- File Size: 6836 KB
- Print Length: 620 pages
- Publisher: Gollancz (January 16, 2014)
- Publication Date: January 16, 2014
- Language: English
- ASIN: B00FEG0J1A
- Text-to-Speech: Enabled
- Word Wise: Enabled
- Lending: Not Enabled
- Amazon Best Sellers Rank: #285,742 Paid in Kindle Store (See Top 100 Paid in Kindle Store)
The Fell Sword (Traitor Son Cycle 2) Kindle Edition
|Length: 620 pages||Word Wise: Enabled||Enhanced Typesetting: Enabled|
|Page Flip: Enabled||
Switch back and forth between reading the Kindle book and listening to the Audible book with Whispersync for Voice. Add the Audible book for a reduced price of $12.99 when you buy the Kindle book.
"Children of Blood and Bone"
Tomi Adeyemi conjures a stunning world of dark magic and danger in her West African-inspired fantasy debut. Learn more
Enter your mobile number or email address below and we'll send you a link to download the free Kindle App. Then you can start reading Kindle books on your smartphone, tablet, or computer - no Kindle device required.
To get the free app, enter your mobile phone number.
Customers who bought this item also bought
Would you like to tell us about a lower price?
Top customer reviews
There was a problem filtering reviews right now. Please try again later.
The eastern part of the continent is called "Morea" and is the seat of a fictional and much reduced Empire modelled on the Fourteenth Century Byzantine Empire, with the capital city called Livianopolis (instead of Contantinopolis) and the second largest city called "Lonica" (instead of Thessalonika). Also very much present are the "Etruscan" merchants, with their respective city-states and colonies inspired from Venice, Genoa and Pisa. The southern part are the lands of Jarsay (would this be inspired from Jersey by any chance?) and Occitan (Languedoc?) while south of the North Cross Ocean lie the lands of Galle, Iberia and, to the south west, Ifrikiya.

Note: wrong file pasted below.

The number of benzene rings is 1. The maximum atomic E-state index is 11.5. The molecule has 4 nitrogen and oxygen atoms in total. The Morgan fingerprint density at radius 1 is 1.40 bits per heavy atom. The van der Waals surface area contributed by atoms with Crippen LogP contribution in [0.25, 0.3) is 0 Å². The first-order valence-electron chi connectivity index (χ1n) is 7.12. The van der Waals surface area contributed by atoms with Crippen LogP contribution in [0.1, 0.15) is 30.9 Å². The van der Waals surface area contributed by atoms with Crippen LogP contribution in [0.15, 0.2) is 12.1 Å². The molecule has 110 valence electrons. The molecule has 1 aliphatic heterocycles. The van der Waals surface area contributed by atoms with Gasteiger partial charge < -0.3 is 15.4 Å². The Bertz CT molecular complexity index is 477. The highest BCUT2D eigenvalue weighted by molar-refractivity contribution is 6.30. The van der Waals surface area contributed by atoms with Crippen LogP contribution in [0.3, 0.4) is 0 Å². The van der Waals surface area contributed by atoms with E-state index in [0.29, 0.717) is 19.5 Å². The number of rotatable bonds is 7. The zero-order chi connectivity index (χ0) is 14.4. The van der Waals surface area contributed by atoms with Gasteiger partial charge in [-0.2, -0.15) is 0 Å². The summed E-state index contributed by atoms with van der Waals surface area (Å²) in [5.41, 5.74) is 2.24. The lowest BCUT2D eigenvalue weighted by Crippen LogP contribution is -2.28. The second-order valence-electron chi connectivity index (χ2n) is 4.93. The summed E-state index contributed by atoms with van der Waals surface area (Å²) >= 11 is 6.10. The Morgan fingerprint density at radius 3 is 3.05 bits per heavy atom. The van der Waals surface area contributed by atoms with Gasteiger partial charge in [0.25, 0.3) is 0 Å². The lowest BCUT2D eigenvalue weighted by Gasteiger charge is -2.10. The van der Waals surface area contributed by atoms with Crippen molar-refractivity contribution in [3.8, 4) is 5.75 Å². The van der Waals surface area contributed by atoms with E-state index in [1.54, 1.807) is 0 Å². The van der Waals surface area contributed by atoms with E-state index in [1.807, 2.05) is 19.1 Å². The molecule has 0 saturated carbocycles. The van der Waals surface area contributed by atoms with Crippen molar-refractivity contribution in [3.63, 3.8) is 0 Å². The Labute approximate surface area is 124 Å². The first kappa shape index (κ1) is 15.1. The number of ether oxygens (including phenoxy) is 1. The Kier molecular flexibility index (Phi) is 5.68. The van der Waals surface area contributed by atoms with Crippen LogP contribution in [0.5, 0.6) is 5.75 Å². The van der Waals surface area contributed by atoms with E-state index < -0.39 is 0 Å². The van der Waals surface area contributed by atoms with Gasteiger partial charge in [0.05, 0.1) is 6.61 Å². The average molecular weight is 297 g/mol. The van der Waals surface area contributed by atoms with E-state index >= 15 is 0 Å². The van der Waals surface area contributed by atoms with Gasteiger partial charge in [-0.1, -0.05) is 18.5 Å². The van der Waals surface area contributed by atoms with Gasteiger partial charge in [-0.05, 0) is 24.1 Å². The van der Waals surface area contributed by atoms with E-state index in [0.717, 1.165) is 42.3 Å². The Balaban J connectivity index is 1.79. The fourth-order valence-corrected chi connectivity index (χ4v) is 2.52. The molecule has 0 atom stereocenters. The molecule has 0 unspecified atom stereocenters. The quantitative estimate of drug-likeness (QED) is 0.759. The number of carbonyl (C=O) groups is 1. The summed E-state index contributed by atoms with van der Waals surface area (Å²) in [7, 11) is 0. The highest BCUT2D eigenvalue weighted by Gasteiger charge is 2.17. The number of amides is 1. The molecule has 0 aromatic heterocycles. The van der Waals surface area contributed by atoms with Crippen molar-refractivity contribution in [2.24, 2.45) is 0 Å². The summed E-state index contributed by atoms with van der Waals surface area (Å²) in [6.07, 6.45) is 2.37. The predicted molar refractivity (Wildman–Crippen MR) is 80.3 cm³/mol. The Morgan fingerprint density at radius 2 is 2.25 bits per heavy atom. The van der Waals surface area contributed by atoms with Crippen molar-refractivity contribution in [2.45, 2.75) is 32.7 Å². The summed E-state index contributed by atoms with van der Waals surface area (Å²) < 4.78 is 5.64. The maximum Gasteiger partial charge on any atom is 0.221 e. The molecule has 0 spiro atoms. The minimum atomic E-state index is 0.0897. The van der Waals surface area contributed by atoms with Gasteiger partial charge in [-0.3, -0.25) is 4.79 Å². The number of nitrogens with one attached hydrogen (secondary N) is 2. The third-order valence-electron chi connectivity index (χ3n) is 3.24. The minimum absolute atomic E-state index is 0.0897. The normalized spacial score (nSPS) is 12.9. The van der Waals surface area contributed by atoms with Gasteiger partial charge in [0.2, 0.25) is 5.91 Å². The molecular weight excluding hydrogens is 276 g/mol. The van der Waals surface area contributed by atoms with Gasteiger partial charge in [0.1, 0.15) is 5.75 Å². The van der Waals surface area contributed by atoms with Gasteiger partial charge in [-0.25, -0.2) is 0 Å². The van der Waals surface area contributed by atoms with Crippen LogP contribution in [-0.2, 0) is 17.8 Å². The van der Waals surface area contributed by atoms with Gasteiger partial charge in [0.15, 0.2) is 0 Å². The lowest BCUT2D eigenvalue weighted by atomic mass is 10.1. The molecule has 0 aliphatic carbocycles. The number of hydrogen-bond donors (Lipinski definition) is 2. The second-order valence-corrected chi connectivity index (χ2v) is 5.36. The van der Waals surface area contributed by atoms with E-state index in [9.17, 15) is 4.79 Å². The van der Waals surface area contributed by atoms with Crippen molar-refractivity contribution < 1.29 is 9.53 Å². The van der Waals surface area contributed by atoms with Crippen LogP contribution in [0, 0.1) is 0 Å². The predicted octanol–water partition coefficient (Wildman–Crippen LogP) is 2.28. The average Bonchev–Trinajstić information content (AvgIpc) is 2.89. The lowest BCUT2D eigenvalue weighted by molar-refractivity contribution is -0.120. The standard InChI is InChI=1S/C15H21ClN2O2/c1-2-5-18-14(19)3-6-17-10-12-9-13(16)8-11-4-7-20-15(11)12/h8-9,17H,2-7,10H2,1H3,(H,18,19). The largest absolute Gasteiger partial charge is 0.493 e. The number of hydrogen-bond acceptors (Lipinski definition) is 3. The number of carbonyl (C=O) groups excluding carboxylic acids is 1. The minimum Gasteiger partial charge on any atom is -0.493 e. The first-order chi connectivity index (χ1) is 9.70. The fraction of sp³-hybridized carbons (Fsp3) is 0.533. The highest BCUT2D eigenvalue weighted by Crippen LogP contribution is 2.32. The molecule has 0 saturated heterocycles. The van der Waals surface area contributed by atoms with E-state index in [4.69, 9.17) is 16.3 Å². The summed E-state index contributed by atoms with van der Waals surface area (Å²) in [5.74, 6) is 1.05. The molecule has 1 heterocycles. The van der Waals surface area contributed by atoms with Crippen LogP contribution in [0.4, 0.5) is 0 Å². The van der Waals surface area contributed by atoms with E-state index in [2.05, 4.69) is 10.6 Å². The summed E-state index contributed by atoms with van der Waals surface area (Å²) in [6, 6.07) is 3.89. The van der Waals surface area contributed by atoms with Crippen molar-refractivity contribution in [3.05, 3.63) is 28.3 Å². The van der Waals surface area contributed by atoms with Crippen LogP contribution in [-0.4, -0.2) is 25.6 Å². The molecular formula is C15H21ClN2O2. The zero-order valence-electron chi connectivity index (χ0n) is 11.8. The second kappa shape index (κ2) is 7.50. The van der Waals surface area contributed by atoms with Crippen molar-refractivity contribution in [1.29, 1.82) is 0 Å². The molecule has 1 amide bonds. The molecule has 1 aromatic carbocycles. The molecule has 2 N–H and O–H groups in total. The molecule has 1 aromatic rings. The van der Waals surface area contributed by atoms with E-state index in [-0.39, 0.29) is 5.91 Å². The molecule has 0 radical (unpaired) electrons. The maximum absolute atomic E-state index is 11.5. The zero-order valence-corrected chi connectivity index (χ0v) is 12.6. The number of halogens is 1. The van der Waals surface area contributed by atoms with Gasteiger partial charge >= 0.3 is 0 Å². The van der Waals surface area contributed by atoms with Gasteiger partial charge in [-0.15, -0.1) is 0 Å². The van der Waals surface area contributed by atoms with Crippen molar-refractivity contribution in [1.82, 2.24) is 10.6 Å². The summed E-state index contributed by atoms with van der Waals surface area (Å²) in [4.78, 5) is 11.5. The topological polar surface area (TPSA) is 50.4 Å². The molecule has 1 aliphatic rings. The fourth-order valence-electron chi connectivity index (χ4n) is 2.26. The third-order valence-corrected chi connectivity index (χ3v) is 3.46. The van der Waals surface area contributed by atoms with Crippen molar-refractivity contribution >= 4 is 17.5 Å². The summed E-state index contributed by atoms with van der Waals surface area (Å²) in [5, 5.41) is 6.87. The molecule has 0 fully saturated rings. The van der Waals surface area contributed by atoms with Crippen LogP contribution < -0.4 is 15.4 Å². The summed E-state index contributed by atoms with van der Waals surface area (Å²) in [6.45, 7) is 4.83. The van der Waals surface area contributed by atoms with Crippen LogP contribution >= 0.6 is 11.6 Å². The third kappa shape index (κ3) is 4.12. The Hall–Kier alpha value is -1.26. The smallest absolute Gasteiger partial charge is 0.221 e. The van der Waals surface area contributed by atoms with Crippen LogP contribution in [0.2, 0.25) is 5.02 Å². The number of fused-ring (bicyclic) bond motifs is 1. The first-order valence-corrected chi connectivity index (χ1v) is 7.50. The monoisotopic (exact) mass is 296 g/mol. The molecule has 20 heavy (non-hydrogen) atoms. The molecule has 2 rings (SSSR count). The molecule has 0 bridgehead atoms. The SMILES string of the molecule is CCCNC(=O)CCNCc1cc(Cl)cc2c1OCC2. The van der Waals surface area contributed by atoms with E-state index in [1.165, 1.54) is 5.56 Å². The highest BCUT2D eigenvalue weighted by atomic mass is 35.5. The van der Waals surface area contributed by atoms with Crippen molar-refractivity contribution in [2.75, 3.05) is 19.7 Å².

At least some of the main characters seem to be loosely inspired from historical figures, although several of the historical figures are often blended together to make up one of the book's characters. For instance, the Imperial Princess Irene seems to be a cross between the Byzantine empress of the same name and the Princess Anna Komnene, although she appears both younger and much less ruthless that the two historical characters. The King of Galle (France) somewhat reminded me of a petulant and younger version of the French King Louis XI. The Red Knight himself reminded me of a rather youthful and sympathetic cross between John Hawkwood, the English mercenary to made a career for himself in Italy and Roger de Flor (whose real name was Rutger von Blum), a rather infamous ex-Templar sergeant and leader of the Catalan Company of mercenaries. He and his men did serve the Byzantine Emperor Andronikos II for a few years at the beginning of the 14th century before being murdered by his employer.
Then there is the story itself, which I will not discuss and let you discover. As in the previous volume, you can expect plenty of physical and magical fights, including a few battles. There are however a number of differences with this book.
First, there are many more stories being told in bits and pieces and in parallel, sometimes more than half a dozen, with events taking place in Morea, Galle, at sea, in the Albin Kingdom (whether at Court, in the South or in the North) and in "the Wild". Depending on preferences, some will like this and find that the device is useful in showing the events taking place simultaneously and in creating some additional suspense, a bit like R.R. Martin has tended to go in his Game of Thrones, while others might find that it complicates the story and spoils the flow.